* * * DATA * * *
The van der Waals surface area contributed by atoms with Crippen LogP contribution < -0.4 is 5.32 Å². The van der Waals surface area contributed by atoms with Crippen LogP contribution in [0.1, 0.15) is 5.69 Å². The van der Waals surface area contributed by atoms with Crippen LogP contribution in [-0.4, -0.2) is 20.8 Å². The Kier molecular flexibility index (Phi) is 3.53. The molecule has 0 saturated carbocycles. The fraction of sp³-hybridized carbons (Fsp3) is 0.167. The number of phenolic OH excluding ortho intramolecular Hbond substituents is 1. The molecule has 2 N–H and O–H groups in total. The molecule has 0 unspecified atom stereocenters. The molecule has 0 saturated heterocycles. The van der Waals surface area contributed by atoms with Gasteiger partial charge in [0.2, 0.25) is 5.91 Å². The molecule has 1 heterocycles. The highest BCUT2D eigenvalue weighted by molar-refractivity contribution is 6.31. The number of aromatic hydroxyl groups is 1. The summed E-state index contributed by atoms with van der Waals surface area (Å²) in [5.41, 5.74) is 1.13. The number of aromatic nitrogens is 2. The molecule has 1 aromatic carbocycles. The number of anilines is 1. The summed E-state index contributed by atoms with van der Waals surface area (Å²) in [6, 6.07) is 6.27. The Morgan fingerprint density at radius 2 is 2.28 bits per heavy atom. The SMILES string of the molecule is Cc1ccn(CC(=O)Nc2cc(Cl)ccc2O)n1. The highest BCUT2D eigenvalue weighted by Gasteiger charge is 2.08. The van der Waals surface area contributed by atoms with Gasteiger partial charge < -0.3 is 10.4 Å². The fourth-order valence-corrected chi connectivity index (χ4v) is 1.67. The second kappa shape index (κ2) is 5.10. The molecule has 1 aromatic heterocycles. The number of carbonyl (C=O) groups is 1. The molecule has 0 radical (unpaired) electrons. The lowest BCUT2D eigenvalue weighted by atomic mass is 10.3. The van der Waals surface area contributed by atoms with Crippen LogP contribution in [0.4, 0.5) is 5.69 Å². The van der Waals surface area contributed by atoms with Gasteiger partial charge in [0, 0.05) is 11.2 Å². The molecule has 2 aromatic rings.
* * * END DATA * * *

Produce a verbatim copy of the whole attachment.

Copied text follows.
The van der Waals surface area contributed by atoms with Crippen LogP contribution < -0.4 is 5.32 Å². The van der Waals surface area contributed by atoms with Crippen LogP contribution in [0.1, 0.15) is 5.69 Å². The van der Waals surface area contributed by atoms with Crippen LogP contribution in [-0.4, -0.2) is 20.8 Å². The Kier molecular flexibility index (Phi) is 3.53. The molecule has 0 saturated carbocycles. The fraction of sp³-hybridized carbons (Fsp3) is 0.167. The number of phenolic OH excluding ortho intramolecular Hbond substituents is 1. The molecule has 2 N–H and O–H groups in total. The molecule has 0 unspecified atom stereocenters. The molecule has 0 saturated heterocycles. The van der Waals surface area contributed by atoms with Gasteiger partial charge in [0.2, 0.25) is 5.91 Å². The molecule has 1 heterocycles. The highest BCUT2D eigenvalue weighted by molar-refractivity contribution is 6.31. The number of aromatic hydroxyl groups is 1. The summed E-state index contributed by atoms with van der Waals surface area (Å²) in [5.41, 5.74) is 1.13. The number of aromatic nitrogens is 2. The molecule has 1 aromatic carbocycles. The number of anilines is 1. The summed E-state index contributed by atoms with van der Waals surface area (Å²) in [6, 6.07) is 6.27. The Morgan fingerprint density at radius 2 is 2.28 bits per heavy atom. The SMILES string of the molecule is Cc1ccn(CC(=O)Nc2cc(Cl)ccc2O)n1. The highest BCUT2D eigenvalue weighted by Gasteiger charge is 2.08. The van der Waals surface area contributed by atoms with Gasteiger partial charge < -0.3 is 10.4 Å². The fourth-order valence-corrected chi connectivity index (χ4v) is 1.67. The second kappa shape index (κ2) is 5.10. The molecule has 1 aromatic heterocycles. The number of carbonyl (C=O) groups is 1. The molecule has 0 radical (unpaired) electrons. The lowest BCUT2D eigenvalue weighted by atomic mass is 10.3. The van der Waals surface area contributed by atoms with Crippen LogP contribution in [0.4, 0.5) is 5.69 Å². The van der Waals surface area contributed by atoms with Gasteiger partial charge in [0, 0.05) is 11.2 Å². The molecule has 2 aromatic rings.